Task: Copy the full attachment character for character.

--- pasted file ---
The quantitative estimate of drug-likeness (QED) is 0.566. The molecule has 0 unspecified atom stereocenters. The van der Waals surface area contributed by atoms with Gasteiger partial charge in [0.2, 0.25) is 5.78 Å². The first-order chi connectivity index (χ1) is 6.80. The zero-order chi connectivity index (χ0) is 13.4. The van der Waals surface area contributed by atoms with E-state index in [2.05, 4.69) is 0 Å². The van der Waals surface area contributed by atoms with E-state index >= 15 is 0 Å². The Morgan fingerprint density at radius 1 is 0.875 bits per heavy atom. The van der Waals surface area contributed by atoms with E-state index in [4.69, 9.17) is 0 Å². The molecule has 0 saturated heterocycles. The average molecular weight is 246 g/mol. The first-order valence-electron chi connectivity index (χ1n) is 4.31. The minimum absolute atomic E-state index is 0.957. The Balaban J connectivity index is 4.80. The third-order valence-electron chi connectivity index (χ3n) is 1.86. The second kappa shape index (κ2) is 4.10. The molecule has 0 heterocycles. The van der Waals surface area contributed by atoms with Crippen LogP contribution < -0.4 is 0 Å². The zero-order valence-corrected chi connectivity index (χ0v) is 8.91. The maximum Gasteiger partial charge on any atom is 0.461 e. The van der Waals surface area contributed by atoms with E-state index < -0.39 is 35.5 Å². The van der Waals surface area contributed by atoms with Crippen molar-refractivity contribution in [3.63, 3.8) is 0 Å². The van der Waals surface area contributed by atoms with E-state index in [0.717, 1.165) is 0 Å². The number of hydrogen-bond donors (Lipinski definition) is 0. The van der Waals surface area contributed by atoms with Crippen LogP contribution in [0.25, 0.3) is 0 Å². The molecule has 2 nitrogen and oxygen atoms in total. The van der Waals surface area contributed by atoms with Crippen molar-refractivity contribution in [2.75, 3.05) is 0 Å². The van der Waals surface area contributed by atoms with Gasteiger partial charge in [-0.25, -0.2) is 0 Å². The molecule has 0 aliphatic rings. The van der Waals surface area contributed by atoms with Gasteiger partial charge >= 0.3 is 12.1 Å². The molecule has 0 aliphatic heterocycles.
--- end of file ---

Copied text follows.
The quantitative estimate of drug-likeness (QED) is 0.566. The molecule has 0 unspecified atom stereocenters. The van der Waals surface area contributed by atoms with Gasteiger partial charge in [0.2, 0.25) is 5.78 Å². The first-order chi connectivity index (χ1) is 6.80. The zero-order chi connectivity index (χ0) is 13.4. The van der Waals surface area contributed by atoms with E-state index in [2.05, 4.69) is 0 Å². The van der Waals surface area contributed by atoms with E-state index >= 15 is 0 Å². The Morgan fingerprint density at radius 1 is 0.875 bits per heavy atom. The van der Waals surface area contributed by atoms with E-state index in [4.69, 9.17) is 0 Å². The molecule has 0 saturated heterocycles. The average molecular weight is 246 g/mol. The first-order valence-electron chi connectivity index (χ1n) is 4.31. The minimum absolute atomic E-state index is 0.957. The Balaban J connectivity index is 4.80. The third-order valence-electron chi connectivity index (χ3n) is 1.86. The second kappa shape index (κ2) is 4.10. The molecule has 0 heterocycles. The van der Waals surface area contributed by atoms with Crippen LogP contribution < -0.4 is 0 Å². The zero-order valence-corrected chi connectivity index (χ0v) is 8.91. The maximum Gasteiger partial charge on any atom is 0.461 e. The van der Waals surface area contributed by atoms with E-state index < -0.39 is 35.5 Å². The van der Waals surface area contributed by atoms with Crippen molar-refractivity contribution in [3.63, 3.8) is 0 Å². The van der Waals surface area contributed by atoms with E-state index in [0.717, 1.165) is 0 Å². The number of hydrogen-bond donors (Lipinski definition) is 0. The van der Waals surface area contributed by atoms with Crippen LogP contribution in [0.25, 0.3) is 0 Å². The molecule has 2 nitrogen and oxygen atoms in total. The van der Waals surface area contributed by atoms with Crippen molar-refractivity contribution in [2.75, 3.05) is 0 Å². The van der Waals surface area contributed by atoms with Gasteiger partial charge in [-0.25, -0.2) is 0 Å². The molecule has 0 aliphatic rings. The van der Waals surface area contributed by atoms with Gasteiger partial charge >= 0.3 is 12.1 Å². The molecule has 0 aliphatic heterocycles.